The Sky Crawlers Review

Mamoru Oshii is no stranger to ambitious anime projects. His visionary pair of Ghost in the Shell cyberpunk movies were marvels of storytelling and animated technology, blending 2-D animation with CGI. Here he returns with another epic, The Sky Crawlers, based on Mori Hiroshi’s five-part series of bestselling novels set in an alternative historical period chronicling the lives of a group of young aerial fighter pilots involved in a seemingly never-ending war. Once again the themes of age, innocence and conscious thought are prevalent, this time set to a backdrop of spectacular dogfights.

At the centre of The Sky Crawlers is a fearless young pilot named Yuichi Kannami who arrives at his nation’s airbase for duty. He spent his childhood on an intense flight training course, building up an impressive array of skills in command of a fighter plane and hardly bats an eyelid when despatching the bad guys. Tellingly, the enemy remains an unknown — a sign that to the pilots it matters little who they fight, they must fight whoever they are told and not ask questions.

However, when Yuichi gets close to his beautiful female commander Suito Kusanagi, those questions start to creep in with uncomfortable results: she is unwilling to discuss the fate of the pilot he replaced and it seems there are glaring holes in the knowledge of his fellow pilots.

Oshii directs The Sky Crawlers with a similar haunting style as that of Ghost in the Shell. Stilted conversations give clues to words not being said and a conspiracy at large while he revels in deep conversations about what it means to feel alive. Revisiting them from a more youthful perspective than the cyborgs of his previous work gives a more fragile voice to the psychological discussions while the talk of why wars are waged and what it means to kill to order are thought-provoking.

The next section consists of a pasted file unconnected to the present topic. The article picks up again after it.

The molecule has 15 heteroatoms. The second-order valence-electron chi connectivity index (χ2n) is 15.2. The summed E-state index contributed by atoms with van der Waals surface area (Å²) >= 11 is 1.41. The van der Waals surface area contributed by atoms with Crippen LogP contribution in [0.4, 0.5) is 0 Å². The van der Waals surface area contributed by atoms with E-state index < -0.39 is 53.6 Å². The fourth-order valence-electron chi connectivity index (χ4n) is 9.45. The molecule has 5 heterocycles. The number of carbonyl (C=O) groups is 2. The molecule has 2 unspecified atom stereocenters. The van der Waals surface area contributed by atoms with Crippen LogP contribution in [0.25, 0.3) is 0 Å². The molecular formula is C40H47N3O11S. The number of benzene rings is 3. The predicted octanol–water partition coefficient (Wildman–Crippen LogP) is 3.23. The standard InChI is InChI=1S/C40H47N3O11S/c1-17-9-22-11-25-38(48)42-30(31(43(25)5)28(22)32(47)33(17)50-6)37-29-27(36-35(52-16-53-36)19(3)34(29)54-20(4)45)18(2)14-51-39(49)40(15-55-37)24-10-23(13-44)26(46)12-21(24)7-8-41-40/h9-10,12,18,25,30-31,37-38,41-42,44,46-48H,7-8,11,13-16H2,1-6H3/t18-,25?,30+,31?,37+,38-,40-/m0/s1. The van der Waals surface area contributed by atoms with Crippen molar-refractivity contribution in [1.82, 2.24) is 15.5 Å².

The aerial action has been carefully crafted for excitement and offer impressive scenes of skylines full of fighter planes: the mix of CGI and 2D animation give depth and a gloss that would make Michael Bay proud. But The Sky Crawlers can be commended for going deeper than any Bay blockbuster with an intellect that will have you wanting more long after the surprise at the end of the credits.

Sky’s the Limit: An Interview with Mamoru Oshii, trailers, English and Japanese language options.

AKA Sukai kurora

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